Spiral Pattern Provides New Clues Into How High-Mass Stars Form

Map of Material Distribution in the Disk Around Protostar G358 MM1

Map of material distribution in the disk around protostar G358-MM1. The white “+” marks the location of the protostar. The contour lines indicate signal strength. The colors represent the line-of-sight velocities. Movement away from the viewer is shown in red/orange and movement towards the viewer is shown in blue/green, indicating that the disk is rotating. Overlaid gray lines indicate the spiral arms identified through data analysis. Credit: R. A. Burns

Recent observations have uncovered a spiral pattern in the material disk surrounding a young, high-mass protostar, suggesting the presence of gravitational instability within the disk. This finding carries significant implications for how high-mass stars form.

During the process of star formation, a protostellar disk serves as a means of delivering material to the nascent “protostar” at its core. In the case of high-mass protostars that have already surpassed 8 times the mass of the Sun and continue to grow, it is hypothesized that instead of a steady stream, clusters of material periodically descend from the disk onto the protostar, triggering brief but intense growth spurts.

An international research team led by Ross A. Burns at NAOJ used VLBI techniques combining radio telescope arrays around the world to map the maser emissions in the disk around a high-mass protostar known as G358-MM1. This high-mass protostar is the third-ever case of an observationally confirmed growth burst, and was intensely studied by the maser monitoring organization (M2O). The team was able to investigate the phenomenon in detail for the first time.

The observational results show clear rotation around the central protostar and a spiral pattern with four arms. Spiral arms in rotating protostellar disks are a sign of instability, a characteristic which was long theorized to be associated with massive star formation, but had yet to be proven observationally. This discovery not only revealed the first spiral-driven accretion disk in a high-mass protostar but also linked spiral arm instabilities with the episodic growth bursts that are central to high-mass star formation theory.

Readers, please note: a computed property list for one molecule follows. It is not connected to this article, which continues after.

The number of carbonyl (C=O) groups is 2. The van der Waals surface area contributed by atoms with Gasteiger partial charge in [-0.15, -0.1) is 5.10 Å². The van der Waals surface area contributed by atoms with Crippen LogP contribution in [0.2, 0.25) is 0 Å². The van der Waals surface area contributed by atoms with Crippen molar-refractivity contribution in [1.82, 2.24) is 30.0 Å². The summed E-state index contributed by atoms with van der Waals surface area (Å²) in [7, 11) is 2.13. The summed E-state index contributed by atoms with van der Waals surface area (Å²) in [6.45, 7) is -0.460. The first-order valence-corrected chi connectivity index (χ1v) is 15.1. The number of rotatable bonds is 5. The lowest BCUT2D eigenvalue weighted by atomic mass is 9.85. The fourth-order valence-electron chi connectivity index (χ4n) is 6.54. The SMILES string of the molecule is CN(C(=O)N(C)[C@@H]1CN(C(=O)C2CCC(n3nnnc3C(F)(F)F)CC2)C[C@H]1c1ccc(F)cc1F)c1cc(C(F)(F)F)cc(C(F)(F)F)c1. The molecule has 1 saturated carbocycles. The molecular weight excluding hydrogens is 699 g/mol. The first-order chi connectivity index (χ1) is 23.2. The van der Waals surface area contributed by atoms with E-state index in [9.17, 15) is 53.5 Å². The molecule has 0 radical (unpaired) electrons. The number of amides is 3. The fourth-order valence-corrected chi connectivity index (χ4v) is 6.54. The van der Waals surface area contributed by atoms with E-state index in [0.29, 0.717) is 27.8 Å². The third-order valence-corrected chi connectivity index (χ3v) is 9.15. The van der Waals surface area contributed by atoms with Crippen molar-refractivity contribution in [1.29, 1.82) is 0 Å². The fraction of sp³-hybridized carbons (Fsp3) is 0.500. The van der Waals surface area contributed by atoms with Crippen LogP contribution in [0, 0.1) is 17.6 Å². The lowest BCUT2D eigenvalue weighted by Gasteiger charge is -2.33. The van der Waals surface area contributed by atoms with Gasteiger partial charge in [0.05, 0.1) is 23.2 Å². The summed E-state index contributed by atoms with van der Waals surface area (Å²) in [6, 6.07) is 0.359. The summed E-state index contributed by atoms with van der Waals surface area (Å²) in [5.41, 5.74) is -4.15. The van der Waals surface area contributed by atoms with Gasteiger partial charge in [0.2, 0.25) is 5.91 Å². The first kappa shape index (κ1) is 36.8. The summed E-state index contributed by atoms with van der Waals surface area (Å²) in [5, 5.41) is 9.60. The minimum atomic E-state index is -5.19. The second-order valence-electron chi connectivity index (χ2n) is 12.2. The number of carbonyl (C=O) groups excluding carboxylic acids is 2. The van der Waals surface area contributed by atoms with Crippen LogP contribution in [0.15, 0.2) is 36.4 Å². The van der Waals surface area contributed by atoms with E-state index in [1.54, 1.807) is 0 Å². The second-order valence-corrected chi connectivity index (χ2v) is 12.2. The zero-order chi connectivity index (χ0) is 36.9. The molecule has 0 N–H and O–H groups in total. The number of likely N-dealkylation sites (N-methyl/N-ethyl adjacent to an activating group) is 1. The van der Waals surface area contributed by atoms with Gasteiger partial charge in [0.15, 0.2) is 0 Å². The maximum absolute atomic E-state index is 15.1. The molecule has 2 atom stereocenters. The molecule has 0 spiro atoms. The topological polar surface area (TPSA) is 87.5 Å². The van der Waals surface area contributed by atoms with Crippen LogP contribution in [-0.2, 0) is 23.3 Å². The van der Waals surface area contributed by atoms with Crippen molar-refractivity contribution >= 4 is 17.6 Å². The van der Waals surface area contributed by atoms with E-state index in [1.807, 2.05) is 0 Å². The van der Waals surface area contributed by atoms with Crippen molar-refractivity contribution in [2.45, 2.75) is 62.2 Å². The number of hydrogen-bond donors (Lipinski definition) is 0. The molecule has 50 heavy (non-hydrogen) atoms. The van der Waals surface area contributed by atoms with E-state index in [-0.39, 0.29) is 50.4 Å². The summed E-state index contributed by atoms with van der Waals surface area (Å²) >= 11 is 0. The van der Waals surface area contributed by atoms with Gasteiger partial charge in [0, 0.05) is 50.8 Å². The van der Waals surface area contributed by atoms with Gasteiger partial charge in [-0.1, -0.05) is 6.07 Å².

This research used a new technique known as “heat-wave mapping.” When a clump of material falls from the disk on to the protostar, it releases a burst of energy that heats the inner part of the disk, exciting methanol maser emission. This heat-wave then moves outward, heating increasingly more distant parts of the disk as time passes. By observing the regions that ignited maser emission caused by this heating it was possible to map the surface of the disk in G358-MM1.

The team, comprising a collaboration of more than 90 astronomers from across the globe, now hopes to apply this technique to observe the disks of other high-mass protostars which undergo growth bursts in the future.

Reference: “A Keplerian disk with a four-arm spiral birthing an episodically accreting high-mass protostar” by R. A. Burns, Y. Uno, N. Sakai, J. Blanchard, Z. Fazil, G. Orosz, Y. Yonekura, Y. Tanabe, K. Sugiyama, T. Hirota, Kee-Tae Kim, A. Aberfelds, A. E. Volvach, A. Bartkiewicz, A. Caratti o Garatti, A. M. Sobolev, B. Stecklum, C. Brogan, C. Phillips, D. A. Ladeyschikov, D. Johnstone, G. Surcis, G. C. MacLeod, H. Linz, J. O. Chibueze, J. Brand, J. Eislöffel, L. Hyland, L. Uscanga, M. Olech, M. Durjasz, O. Bayandina, S. Breen, S. P. Ellingsen, S. P. van den Heever, T. R. Hunter and X. Chen, 27 February 2023, Nature Astronomy.
DOI: 10.1038/s41550-023-01899-w

The study was funded by the Japan Society for the Promotion of Science, the University of Guanajuato, the Ministry of Education and Science of the Republic of Poland, the National Science Centre, Poland, the Italian Ministry of University and Research, and the Ministry of Science and Higher Education of the Russian Federation.

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